So, if you live in the upper Midwest or the North East (seriously, if you live there, you have my eternal respect), and you’re running, you’re dressing a bit differently than you did a few months ago. What was once a quick process of shirt, shorts, and shoes has become a literal laundry list of options: Wool socks? Leggings? Sweats over that? Long sleeves? Sweat shirt? Jacket? Mittens? Gloves? Scarf? Hat? Yaktrax?

It all gets really crazy. We start looking at the weather the night before, trying to figure out what it will feel like. When it’s so cold, you have to make sure the wind chill is taken into consideration. You also have to figure out how slippery it’s going to be, the air temp, whether to run on the street or side walks, and a host of other things. When all is said and done, it’s really easy to look like this when you finally get dressed:


(Photo credit)

If you’ve done anything like this, you are not alone. I sometimes leave feeling like the Michelin Man. I would say that’s fairly common, but it’s not very practical. Often, by time I’m a mile in, I’m removing layers and sweating like a crazy person, as I unzip my coat halfway, take off my hat, and wish I had someway to take off my sweats and stow them somewhere without inducing hypothermia from the sweating I have previously done to get me to that point. Usually, I’m forced to just wait it out, too warm and uncomfortable.

I think this often happens in our everyday lives, though. Instead of dressing for the elements, we over dress. We pack too much for traveling. We put too much pressure or expectations on the holidays. We bring too much baggage into our relationships. We bring too much shame and guilt with us almost everywhere. And it leaves us feeling stifled and uncomfortable in out own skin. It makes us feel less than adequate and less than lovable. It makes us carry more than we should have to carry.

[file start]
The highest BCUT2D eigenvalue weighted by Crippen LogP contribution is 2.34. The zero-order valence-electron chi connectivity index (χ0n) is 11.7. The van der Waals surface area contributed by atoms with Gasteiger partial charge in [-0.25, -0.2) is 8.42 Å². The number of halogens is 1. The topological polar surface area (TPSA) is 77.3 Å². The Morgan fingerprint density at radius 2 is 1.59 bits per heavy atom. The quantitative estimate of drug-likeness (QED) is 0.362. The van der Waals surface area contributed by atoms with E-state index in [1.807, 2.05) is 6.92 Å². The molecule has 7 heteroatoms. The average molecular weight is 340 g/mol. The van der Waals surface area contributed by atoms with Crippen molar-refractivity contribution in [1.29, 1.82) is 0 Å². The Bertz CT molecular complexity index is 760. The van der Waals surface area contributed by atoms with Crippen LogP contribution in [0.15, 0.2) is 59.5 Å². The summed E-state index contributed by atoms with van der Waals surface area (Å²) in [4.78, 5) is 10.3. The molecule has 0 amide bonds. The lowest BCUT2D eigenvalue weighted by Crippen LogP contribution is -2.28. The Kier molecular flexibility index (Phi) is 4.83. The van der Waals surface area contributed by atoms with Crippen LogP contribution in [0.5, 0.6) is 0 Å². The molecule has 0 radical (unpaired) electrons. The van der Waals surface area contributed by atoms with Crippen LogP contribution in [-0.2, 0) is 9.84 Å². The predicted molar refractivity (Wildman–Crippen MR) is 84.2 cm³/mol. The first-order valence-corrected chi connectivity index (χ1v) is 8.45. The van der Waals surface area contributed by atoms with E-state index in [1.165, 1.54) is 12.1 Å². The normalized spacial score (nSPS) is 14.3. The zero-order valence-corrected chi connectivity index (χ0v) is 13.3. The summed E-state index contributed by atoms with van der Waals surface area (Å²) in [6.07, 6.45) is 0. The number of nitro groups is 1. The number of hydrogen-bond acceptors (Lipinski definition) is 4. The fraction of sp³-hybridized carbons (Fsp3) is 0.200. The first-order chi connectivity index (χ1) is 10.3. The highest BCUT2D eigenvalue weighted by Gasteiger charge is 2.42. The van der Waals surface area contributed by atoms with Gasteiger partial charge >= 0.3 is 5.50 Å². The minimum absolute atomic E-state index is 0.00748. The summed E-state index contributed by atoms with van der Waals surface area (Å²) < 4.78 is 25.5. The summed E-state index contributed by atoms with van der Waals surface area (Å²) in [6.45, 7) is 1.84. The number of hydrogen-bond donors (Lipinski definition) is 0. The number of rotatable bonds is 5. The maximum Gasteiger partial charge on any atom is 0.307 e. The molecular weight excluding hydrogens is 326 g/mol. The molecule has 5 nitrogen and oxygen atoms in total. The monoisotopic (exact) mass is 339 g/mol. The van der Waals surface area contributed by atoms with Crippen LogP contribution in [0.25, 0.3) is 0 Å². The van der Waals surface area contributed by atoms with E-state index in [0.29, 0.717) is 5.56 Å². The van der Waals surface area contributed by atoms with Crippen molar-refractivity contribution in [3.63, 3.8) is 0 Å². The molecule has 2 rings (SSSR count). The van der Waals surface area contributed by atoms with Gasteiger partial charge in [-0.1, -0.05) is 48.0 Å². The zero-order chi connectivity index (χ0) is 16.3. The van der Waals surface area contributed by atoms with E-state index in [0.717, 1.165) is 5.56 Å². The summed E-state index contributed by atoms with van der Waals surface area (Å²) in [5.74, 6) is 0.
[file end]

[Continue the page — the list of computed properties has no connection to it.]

So, take off some of those layers, even for a little bit this week, and be thankful that you have that option.

Have a happy (and warm) Thanksgiving!

8 Comments on “Overdressing

  1. Ugh winter running gear. Really does make you appreciate the days of shorts. Just sent my sister-in-law home this afternoon with some gear to borrow for Thursday’s Turkey Trot. She’s new to winter running and it is going to be a high of 22F on Thursday.


    • Seriously! It’s so mich simpler when it’s warmer. But, its the ebb and flow of running throughout tht year, I suppose. It can be intimidating for the first time, so it’s nice of you to help your sister-in-law!


  2. The best advice I received on avoiding overdressing for runs was to dress for a run like its 20 degrees warmer that it actually is. Not sure where I heard that, but it works like a charm! The beginning of your run will be a little chilly, but then you will warm, but comfortable for the rest of it. 🙂


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